And I still find it ironic that a potentially side effect listed for headache medication is "headache".

Tuesday, February 02, 2010


So I buy iTunes cards with some vague regularity. Let's say one or two at a go, maybe every 1-3 months. Usually I won't bother unless JB has some sort of deal like two $30 cards for $40. Most of the time I'll get one around the same time as The Word magazone and after I'm done with the magazine, I trawl through the reviews, make a list of the stuff I like and try to find it on iTunes. The reason for this is simple: most of the stuff The Word talks about isn't available to be pirated, so I stopped trying. Also, iTunes store is accurate, high-quality, and I know what I'm getting is the real deal.

Now I've been a pirate since Napster at university and am not averse to torrenting something if I'm not able to get it legally due to Coming-To-Australia-lag (I'm looking at you, Avatar: The Last Airbender, True Blood & Dollhouse). Conversely, I have the stance that when I like something created by the little guy (be it an iPhone App, or a podcast like TikiBarTv), I'll pay to help support them (like buying the Apps instead of jailbreaking, or buying merch for TBTV).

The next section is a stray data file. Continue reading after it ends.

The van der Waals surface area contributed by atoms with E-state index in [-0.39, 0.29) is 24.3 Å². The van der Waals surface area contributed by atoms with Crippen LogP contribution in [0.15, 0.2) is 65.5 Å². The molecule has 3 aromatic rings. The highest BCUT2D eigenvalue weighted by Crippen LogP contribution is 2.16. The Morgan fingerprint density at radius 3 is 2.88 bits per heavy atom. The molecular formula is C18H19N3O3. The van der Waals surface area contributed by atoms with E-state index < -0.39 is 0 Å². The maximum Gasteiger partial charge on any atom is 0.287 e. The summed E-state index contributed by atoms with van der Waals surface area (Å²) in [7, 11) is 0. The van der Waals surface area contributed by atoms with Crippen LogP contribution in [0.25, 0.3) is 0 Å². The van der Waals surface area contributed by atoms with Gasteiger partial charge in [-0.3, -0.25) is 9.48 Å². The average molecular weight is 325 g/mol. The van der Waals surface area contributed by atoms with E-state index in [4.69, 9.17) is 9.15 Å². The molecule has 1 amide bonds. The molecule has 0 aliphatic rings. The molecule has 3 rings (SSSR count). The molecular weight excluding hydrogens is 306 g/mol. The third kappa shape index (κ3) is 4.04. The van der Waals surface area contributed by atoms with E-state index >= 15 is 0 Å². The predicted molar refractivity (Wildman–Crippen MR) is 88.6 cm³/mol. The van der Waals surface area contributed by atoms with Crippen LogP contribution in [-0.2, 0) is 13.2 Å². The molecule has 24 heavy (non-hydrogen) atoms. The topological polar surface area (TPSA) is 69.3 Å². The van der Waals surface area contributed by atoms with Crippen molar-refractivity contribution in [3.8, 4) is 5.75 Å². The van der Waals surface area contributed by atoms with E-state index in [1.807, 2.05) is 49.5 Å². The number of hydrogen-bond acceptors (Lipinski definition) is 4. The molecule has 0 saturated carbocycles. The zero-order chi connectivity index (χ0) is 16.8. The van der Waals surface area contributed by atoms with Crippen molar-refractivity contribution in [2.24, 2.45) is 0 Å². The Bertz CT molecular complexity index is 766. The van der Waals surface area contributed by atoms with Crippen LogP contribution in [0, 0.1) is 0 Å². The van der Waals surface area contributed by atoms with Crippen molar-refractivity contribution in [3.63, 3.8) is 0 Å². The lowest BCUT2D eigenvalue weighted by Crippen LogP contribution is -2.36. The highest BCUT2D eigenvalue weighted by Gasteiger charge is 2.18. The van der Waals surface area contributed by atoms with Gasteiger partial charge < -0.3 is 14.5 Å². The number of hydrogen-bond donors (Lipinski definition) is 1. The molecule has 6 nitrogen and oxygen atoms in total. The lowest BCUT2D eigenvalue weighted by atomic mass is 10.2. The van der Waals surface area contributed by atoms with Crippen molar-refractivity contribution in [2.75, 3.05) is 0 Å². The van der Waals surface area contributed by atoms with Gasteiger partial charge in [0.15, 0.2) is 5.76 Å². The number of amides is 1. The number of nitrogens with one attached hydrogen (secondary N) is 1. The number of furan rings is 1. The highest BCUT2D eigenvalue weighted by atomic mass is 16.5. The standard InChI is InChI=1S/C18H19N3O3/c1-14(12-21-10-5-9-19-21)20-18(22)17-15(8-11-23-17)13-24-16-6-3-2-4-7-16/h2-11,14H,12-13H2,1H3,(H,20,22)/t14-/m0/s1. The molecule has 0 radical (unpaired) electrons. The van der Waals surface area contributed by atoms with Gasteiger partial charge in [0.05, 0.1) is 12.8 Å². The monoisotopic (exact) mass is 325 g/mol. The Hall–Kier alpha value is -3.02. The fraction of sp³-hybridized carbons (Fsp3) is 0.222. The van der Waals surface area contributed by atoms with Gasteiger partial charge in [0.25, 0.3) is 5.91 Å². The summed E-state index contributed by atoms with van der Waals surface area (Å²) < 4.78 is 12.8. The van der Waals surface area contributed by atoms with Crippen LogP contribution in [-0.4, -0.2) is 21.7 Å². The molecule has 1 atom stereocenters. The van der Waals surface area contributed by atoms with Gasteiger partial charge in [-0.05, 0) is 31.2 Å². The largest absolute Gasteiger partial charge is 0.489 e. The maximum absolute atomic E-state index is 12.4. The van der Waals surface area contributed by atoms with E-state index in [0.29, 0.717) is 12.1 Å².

This leads to some interesting situations. Last month I had a $20 iTunes card. I read The Word, and found a bunch of tracks from Half-Man Half-Biscuit, Zoot Woman, Wintersleep, Hockey, and an oddball English Beat track. However, one of the reviews was for She Keeps Bees, a two=piece that drew comparisons to the White Stripes, which got my attention. Nowhere to be found on iTunes. So? Straight to PirateBay, where I found an EP and a CD. Turns out they weren't that impressive and I only kept a few tracks.

On the flipside of that anecdote, I bring you another: today, $30 iTunes card in hand, I looked up Kill It Kid, and bought two of their tracks, then, on Sam-from-work's recommendation, looked up Them Crooked Vultures. Quickly, I found 5 or 6 tracks I liked, then thought "Bugger me, I want the whole album." iTunes had it for $19.95 ($3 more than usual!) which gave me pause. I like the album, sure, but did I want to spend 2/3 of my rarity-finding-money, with half the magazine left to browse, on 1 album by one artist?

So I bought one single, then pirated the rest of the album.

Am I a hypocrite?

Also, here's a video from Zadi at Epic Fu, whose message about copyright I completely agree with.